In order to customize controls the way you want, you can either use a DataTemplate, different specific ControlTemplate properties, use the properties that the controls publish, but in the end, to get it right, you must actually change the ControlTemplate of the control itself. The best practice is to use an external resource dictionary that contains a style that changes various properties and also, if needed, the ControlTemplate.

The problem there is that there is no way to partially change the control template. I mean, yeah, I could think of a few ways, but in the end is the same thing: you need to replace the control template completely. And now you have two ... err.. actually three problems.

First, there are ways of getting the default control template, with all the functionality (we are talking about one, two or even more pages of XAML) and change only what you want. It's not trivial, but it can be done, either by copying it from the published sources (like the Windows SDK or the Expression Blend SystemThemes folder) or by using a utility like ShowMeTheTemplate.

Second, there is the issue of control templates differing depending on the Windows theme. And therefore one must either accept that the application will only look one way for every theme and Windows operating system, or provide templates for all the themes available (there are 6 defaults and a generic fallback theme).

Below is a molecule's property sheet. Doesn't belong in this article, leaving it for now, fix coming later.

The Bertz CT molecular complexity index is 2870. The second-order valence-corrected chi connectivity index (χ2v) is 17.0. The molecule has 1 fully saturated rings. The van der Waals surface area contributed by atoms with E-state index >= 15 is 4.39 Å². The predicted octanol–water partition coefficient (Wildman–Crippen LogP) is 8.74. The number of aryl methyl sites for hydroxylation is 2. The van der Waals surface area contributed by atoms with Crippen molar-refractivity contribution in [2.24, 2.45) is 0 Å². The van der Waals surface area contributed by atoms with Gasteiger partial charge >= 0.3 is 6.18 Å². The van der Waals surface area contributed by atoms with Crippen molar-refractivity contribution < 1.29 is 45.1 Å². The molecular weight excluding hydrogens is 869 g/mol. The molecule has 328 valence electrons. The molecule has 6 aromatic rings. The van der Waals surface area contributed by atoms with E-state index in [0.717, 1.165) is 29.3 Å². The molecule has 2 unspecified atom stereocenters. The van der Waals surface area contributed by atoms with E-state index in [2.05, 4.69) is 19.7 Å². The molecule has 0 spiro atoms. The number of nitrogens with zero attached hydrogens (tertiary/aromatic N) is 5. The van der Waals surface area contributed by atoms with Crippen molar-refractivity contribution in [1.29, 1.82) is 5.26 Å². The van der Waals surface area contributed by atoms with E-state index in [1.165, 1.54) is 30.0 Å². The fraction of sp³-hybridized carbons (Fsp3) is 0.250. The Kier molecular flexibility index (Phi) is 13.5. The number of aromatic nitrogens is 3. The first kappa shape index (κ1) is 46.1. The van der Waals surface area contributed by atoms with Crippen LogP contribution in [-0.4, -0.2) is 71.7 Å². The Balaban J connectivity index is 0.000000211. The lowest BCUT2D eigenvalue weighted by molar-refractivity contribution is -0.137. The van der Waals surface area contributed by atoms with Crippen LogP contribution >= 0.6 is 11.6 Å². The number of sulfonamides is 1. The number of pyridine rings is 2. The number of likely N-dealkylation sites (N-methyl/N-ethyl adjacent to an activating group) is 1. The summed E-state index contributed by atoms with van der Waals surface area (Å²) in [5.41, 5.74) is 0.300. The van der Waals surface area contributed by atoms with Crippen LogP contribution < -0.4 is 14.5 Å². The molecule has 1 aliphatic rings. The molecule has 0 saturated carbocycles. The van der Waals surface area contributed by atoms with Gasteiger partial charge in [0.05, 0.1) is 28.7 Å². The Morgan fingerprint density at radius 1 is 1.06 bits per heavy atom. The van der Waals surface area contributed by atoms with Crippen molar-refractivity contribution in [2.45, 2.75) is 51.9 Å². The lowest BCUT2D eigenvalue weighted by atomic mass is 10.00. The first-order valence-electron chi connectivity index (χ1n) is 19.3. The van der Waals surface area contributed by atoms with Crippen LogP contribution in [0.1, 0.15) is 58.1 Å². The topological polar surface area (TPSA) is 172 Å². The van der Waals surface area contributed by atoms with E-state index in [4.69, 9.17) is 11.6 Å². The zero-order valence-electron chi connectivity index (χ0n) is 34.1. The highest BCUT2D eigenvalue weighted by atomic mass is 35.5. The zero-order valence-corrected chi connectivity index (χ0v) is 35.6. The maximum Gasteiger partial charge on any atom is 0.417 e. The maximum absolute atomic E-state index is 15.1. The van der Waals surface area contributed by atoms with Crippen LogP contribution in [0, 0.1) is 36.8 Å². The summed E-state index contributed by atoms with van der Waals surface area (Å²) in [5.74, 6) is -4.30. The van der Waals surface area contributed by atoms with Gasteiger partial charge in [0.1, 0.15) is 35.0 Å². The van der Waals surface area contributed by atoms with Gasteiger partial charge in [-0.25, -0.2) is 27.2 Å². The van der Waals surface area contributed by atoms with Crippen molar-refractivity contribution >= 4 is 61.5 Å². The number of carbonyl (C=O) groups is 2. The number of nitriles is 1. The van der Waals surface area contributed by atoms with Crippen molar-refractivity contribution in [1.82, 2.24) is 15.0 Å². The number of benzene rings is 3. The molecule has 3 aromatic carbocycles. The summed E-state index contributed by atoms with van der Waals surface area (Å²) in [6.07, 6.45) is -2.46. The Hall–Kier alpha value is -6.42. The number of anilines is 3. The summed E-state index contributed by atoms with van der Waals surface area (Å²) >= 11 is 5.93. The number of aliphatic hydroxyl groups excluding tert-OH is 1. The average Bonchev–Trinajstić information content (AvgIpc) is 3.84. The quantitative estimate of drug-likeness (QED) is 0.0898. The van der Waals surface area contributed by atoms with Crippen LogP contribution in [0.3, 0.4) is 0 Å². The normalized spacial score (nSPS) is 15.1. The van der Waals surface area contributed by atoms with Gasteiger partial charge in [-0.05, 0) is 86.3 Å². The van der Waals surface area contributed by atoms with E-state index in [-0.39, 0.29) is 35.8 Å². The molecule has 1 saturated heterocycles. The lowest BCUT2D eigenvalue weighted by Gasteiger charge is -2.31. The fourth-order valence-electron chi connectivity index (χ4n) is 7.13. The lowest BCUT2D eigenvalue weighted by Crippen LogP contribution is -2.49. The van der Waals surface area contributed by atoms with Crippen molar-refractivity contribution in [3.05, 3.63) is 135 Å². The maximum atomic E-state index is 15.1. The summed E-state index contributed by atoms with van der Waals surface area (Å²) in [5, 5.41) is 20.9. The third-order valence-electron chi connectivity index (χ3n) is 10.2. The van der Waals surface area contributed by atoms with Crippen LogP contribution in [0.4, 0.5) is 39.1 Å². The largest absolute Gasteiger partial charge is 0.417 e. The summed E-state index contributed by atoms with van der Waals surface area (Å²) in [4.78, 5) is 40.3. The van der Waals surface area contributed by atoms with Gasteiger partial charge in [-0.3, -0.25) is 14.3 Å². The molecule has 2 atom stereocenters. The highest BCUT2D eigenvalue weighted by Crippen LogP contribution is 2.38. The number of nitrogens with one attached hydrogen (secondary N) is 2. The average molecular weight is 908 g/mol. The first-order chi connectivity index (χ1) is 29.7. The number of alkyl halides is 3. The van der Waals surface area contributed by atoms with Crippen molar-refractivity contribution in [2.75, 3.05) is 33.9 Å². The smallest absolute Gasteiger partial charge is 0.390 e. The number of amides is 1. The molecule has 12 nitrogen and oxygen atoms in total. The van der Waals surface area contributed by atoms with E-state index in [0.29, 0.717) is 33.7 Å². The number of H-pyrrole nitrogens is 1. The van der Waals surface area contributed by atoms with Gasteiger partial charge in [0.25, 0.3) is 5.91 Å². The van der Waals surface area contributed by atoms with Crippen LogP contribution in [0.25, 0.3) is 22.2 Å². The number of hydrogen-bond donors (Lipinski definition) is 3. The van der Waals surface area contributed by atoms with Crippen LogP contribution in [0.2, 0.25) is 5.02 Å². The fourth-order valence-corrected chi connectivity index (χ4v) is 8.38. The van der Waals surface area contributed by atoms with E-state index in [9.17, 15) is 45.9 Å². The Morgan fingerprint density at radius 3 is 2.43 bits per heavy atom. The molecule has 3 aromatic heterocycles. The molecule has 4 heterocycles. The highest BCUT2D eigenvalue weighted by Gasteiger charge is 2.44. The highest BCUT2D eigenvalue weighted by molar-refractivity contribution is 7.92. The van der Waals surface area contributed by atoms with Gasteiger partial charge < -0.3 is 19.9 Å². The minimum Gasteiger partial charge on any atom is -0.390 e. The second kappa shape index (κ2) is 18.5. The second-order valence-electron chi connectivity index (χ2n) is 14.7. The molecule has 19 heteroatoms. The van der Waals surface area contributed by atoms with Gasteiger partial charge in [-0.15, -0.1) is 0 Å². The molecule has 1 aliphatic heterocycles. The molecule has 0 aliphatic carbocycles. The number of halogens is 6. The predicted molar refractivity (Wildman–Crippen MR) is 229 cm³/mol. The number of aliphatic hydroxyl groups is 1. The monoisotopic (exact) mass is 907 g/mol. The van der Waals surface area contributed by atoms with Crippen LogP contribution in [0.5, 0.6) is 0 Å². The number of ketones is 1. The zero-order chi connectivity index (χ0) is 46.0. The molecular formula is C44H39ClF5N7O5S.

Now, there are many tutorials about how to do that, basically just create a Themes folder, change AssemblyInfo.cs to

[assembly: ThemeInfo(
ResourceDictionaryLocation.SourceAssembly, //where theme specific resource dictionaries are located
ResourceDictionaryLocation.SourceAssembly //where the generic resource dictionary is located

, copy the xaml files (with certain names) there and change them as you see fit. There is a catch, though! This will only work on your custom controls. Default controls already have a template in the operating system theme, so you need to do one extra thing in order to overwrite them, and that is to write the following in the a parent control Resources block:

<ResourceDictionary Source="{ThemeDictionary [LibraryOrApplicationNamespace]}" />

otherwise it will NOT work.

You can get the same result by adding this to the static constructor of the control, provided you have access to the sources:

DefaultStyleKeyProperty.OverrideMetadata(typeof([MyControlClass]), new FrameworkPropertyMetadata(typeof(MyControlClass)));

One thing you also need to be aware of is that Visual Studio caches the themes. If you change them, especially if you do it outside visual Studio, you need to force a Rebuild of the project.


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